SEATTLE – Emergency Operations and Coordination Centers (EOC) at all levels of government and the private sector in Washington, Oregon and Idaho will activate June 7-10 as part of ‘Cascadia Rising,’ a national level exercise that will simulate a 9.0 Cascadia Subduction Zone earthquake and tsunami along the Washington and Oregon coast. Thousands of people, including military personnel, will participate to test a joint response to one of the most complex disaster scenarios facing the Pacific Northwest.
“A 9.0 Cascadia Subduction Zone earthquake will be a disaster unlike anyone has ever seen,” said Ken Murphy, Regional Administrator for FEMA Region 10. “Cascadia Rising will test our own preparedness. It is exercises like this, ahead of a disaster, that foster coordination and help build relationships before a real world event occurs.”
“Oregon is looking forward to strengthening the partnerships with our local, tribal, state and federal partners through the Cascadia Rising exercise,” said Oregon Emergency Management Director Andrew Phelps. “This exercise gives Oregon, Washington, Idaho and FEMA Region 10 an invaluable opportunity to validate and improve upon the planning initiatives, training and other exercises we’ve undertaken over the past several years to prepare for the threat of a Cascadia Subduction Zone earthquake and tsunami. This exercise should also serve as a reminder to all Oregonians that individual and family emergency preparedness is key to augment an effective response to an earthquake or any disaster and begin the recovery process. Ultimately, the work we do leading up to the exercise and the lessons we learn in a controlled and evaluated environment will translate into lives saved during what could be the country’s biggest disaster.”
“We’ve worked tirelessly in Washington state to work with our partners and develop a response plan so we can immediately coordinate assistance and provide help following a catastrophic disaster,” said Major General Bret Daugherty, director of the Washington Military Department and commander of the Washington National Guard. “Every exercise teaches us something and improves our response. I’m pleased so many partners are participating and are eager to collaborate with us so we can effectively carry out our mission to protect lives and property.”
The predicted direct effects of a full CSZ earthquake end at the Cascade Mountains but the indirect effects will extend far beyond the mountain passes. Western Washington and Oregon will have the greatest impacts but easten Washingon and Oregon along with Idaho are important partners in the exercise and will be vital in a real world event.
“While Idaho is not inside the expected impact area, we want to make sure we are able to support our neighbors should a Cascadia Subduction Zone earthquake and tsunami happen,” said Idaho Bureau of Homeland Security Director Brad Richy. “Idaho’s participation in the Cascadia Rising functional exercise is an effort to ensure the optimal level of readiness. IBHS is working with nine northern Idaho counties, the Department of Health and Welfare, all seven Idaho Public Health Districts, as well as Oregon and Washington to test our response. The level of cooperation between FEMA Region 10, and our neighboring states and exercise players, has been outstanding and we look forward to acting upon the lessons learned.”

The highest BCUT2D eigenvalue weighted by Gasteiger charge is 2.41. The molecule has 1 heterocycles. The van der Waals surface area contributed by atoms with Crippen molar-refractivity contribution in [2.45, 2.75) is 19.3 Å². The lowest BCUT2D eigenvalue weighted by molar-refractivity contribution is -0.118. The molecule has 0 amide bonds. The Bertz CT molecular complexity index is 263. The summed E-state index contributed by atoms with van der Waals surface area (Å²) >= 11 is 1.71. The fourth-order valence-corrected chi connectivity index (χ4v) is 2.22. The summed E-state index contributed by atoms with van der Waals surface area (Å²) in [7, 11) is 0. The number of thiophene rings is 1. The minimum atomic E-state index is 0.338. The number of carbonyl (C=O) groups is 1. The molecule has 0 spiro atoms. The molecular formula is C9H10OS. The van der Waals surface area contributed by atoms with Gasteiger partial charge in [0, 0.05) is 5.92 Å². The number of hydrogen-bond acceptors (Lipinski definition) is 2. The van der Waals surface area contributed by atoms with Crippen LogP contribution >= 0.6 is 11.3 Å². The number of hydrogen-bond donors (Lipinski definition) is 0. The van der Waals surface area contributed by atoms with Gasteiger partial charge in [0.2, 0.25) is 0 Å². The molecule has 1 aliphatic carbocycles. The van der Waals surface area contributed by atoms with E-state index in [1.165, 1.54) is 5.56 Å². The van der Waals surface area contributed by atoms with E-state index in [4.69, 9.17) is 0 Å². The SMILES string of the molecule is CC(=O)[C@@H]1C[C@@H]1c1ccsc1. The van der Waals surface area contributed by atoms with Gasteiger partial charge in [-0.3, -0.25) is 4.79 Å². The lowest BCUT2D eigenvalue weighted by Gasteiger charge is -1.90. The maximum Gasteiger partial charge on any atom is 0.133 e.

This exercise will seek to test plans and procedures through a 9.0M earthquake and follow-on tsunami with expectations to improve catastrophic disaster operational readiness across the whole community.
Cascadia Rising 2016 is in preparation for the long overdue Cascadia Subduction Zone (CSZ) earthquake and consequent tsunami that may devastate the California, Oregon, Washington coastlines. Lying mostly offshore, the plate interface is a giant fault approximately 700 miles long. At this location, the set of tectonic plates to the west is sliding (subducting) beneath the North American plate. The movement of these two plates is neither constant nor smooth; ultimately, these plates are stuck. The stress is continuously building until the fault will suddenly break, resulting in an earthquake and ensuing tsunami.
Cascadia Subduction Zone History
According to the Pacific Northwest Seismic Network the last known CSZ megathrust earthquake occurred in January, 1700. Geological evidence indicates that 9.0M+ earthquakes have occurred at least seven times in the last 3,500 years which equates to an interval of 400 to 600 years between major tremors. As the CSZ follows this timeline, the Pacific Northwest should be preparing for the no-notice event through major exercises such as Cascadia Rising.